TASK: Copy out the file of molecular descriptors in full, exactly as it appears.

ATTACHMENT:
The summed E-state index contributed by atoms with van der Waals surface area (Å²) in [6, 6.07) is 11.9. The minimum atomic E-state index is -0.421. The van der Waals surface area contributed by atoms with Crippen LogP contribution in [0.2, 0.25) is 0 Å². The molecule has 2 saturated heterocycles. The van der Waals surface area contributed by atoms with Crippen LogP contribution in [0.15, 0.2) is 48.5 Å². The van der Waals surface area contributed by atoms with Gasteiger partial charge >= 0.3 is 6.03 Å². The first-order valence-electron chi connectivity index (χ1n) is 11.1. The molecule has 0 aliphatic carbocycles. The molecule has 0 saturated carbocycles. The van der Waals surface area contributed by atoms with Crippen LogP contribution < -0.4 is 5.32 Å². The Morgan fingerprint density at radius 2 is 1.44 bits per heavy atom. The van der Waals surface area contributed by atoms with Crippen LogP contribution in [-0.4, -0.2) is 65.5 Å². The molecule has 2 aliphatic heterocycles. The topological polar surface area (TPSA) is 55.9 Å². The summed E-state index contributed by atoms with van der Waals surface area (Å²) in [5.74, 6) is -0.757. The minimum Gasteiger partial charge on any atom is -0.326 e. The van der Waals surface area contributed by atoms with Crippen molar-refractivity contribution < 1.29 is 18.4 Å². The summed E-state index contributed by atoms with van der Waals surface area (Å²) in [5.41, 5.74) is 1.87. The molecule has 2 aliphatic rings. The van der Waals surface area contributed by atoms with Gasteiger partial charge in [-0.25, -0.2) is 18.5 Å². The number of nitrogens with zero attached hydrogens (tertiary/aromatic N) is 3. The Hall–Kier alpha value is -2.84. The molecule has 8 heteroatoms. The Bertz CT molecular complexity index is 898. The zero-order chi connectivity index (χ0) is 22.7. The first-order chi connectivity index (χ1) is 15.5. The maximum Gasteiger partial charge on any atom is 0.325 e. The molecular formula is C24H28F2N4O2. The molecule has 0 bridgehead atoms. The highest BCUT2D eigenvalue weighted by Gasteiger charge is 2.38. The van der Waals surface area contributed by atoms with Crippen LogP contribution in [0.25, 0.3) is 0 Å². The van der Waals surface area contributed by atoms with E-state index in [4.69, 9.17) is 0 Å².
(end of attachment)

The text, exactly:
The summed E-state index contributed by atoms with van der Waals surface area (Å²) in [6, 6.07) is 11.9. The minimum atomic E-state index is -0.421. The van der Waals surface area contributed by atoms with Crippen LogP contribution in [0.2, 0.25) is 0 Å². The molecule has 2 saturated heterocycles. The van der Waals surface area contributed by atoms with Crippen LogP contribution in [0.15, 0.2) is 48.5 Å². The van der Waals surface area contributed by atoms with Gasteiger partial charge >= 0.3 is 6.03 Å². The first-order valence-electron chi connectivity index (χ1n) is 11.1. The molecule has 0 aliphatic carbocycles. The molecule has 0 saturated carbocycles. The van der Waals surface area contributed by atoms with Crippen LogP contribution < -0.4 is 5.32 Å². The Morgan fingerprint density at radius 2 is 1.44 bits per heavy atom. The van der Waals surface area contributed by atoms with Crippen LogP contribution in [-0.4, -0.2) is 65.5 Å². The molecule has 2 aliphatic heterocycles. The topological polar surface area (TPSA) is 55.9 Å². The summed E-state index contributed by atoms with van der Waals surface area (Å²) in [5.74, 6) is -0.757. The minimum Gasteiger partial charge on any atom is -0.326 e. The van der Waals surface area contributed by atoms with Crippen molar-refractivity contribution < 1.29 is 18.4 Å². The summed E-state index contributed by atoms with van der Waals surface area (Å²) in [5.41, 5.74) is 1.87. The molecule has 2 aliphatic rings. The van der Waals surface area contributed by atoms with Gasteiger partial charge in [-0.25, -0.2) is 18.5 Å². The number of nitrogens with zero attached hydrogens (tertiary/aromatic N) is 3. The Hall–Kier alpha value is -2.84. The molecule has 8 heteroatoms. The Bertz CT molecular complexity index is 898. The zero-order chi connectivity index (χ0) is 22.7. The first-order chi connectivity index (χ1) is 15.5. The maximum Gasteiger partial charge on any atom is 0.325 e. The molecular formula is C24H28F2N4O2. The molecule has 0 bridgehead atoms. The highest BCUT2D eigenvalue weighted by Gasteiger charge is 2.38. The van der Waals surface area contributed by atoms with Crippen LogP contribution in [0.25, 0.3) is 0 Å². The van der Waals surface area contributed by atoms with E-state index in [4.69, 9.17) is 0 Å².